Give students, researchers, and patrons a greater understanding and appreciation for the strong heritage of America’s important cultures and contributors.
The NEA reaffirms that students who participate in ethnic studies are more academically engaged, develop a stronger sense of self-efficacy and personal empowerment, perform better academically, and graduate at higher rates.
Created with research and instruction in mind, five new Topic Centers supporting multicultural and ethnic studies have just been added to American History, bringing the total number of Topic Centers in the award-winning history database to 46. According to Owen Lancer, American History‘s Senior Editor, these important new content areas elucidate the struggles and triumphs of people whose voices often have been omitted from traditional texts.
The five new Topic Centers, along with the Latino-American History Topic Center, can now be found under “Multicultural America” in the right sidebar of the home page.
Here are the five new multicultural Topic Centers users will find in American History:
Explore the significant contributions African Americans have made and the daunting challenges they have faced. American history has many stories of the achievements of African-American men and women, though their efforts often went unacknowledged.
Many Americans mistakenly believe all Arabs share the same culture, language, and religion and have only recently begun immigrating to the United States. The first wave of Arabs arrived here more than a century ago, and Arab Americans have assimilated into mainstream American life from a diverse community of immigrants and the descendants of immigrants.
Although severely regulated in the 19th century, the emigration of Asian peoples to America has proven to be culturally and socially significant. The diversity of Asian immigrants—a group that includes Koreans, Japanese, Vietnamese, Chinese, Filipinos, and others—has prevented any single, unified Asian identity from dominating the Asian-American community.
Judaism is considered by many to be both an ethnicity and a religion. This dual relationship has made Jews in America distinct from other minority groups. From the colonial period to the early 21st century, waves of immigrant Jews have influenced the practice and overall identity of the American Jewish community based on the places from which they came.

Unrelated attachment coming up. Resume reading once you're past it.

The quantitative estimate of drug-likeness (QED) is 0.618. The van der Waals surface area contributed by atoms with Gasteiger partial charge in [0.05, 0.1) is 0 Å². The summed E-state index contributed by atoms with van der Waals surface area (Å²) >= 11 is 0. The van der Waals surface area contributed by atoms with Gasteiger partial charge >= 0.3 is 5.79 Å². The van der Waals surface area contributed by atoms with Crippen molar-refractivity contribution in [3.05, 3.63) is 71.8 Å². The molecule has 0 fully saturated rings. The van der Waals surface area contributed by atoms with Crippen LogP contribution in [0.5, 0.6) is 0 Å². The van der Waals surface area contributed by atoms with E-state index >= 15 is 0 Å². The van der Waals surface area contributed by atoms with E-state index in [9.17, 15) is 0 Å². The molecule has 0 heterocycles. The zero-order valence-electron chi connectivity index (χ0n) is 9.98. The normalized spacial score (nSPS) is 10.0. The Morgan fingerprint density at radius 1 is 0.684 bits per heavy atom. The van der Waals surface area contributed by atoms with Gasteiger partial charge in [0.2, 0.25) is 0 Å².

Native American History
European explorers reached North America more than 400 years ago, and since that time Native Americans have had to struggle to survive. Yet, despite injustices both past and present, the Native American community has persevered over the centuries.
For even more content on African-American and Native American history, be sure to check out Infobase’s African-American History and American Indian History databases!
What Are Topic Centers?
American History’s editorially curated Topic Centers allow users to locate and explore relevant, authoritative content quickly and efficiently. The focused modules feature specially selected, historically accurate content covering:
- Different eras
- Milestone events of American history
Find articles, primary sources, slideshows, timelines, maps, videos, and more—providing valuable study guides and starting points for research.
Click on the links below for more information about American History:
- For a look at the kind of content you’ll find in American History, check out this article: Women’s History Month Spotlight: Winning the Vote: 1900–1920
- Exciting Updates to American History!
- Supporting Diversity with Infobase: Resources to Inform on Issues of Race, Gender, and Culture: Webinar
- Unpacking Diversity Resources: An Interview about Diversity Audits and Best Practices
- Integrating Racial Literacy in Your Library Program: Resources for Consideration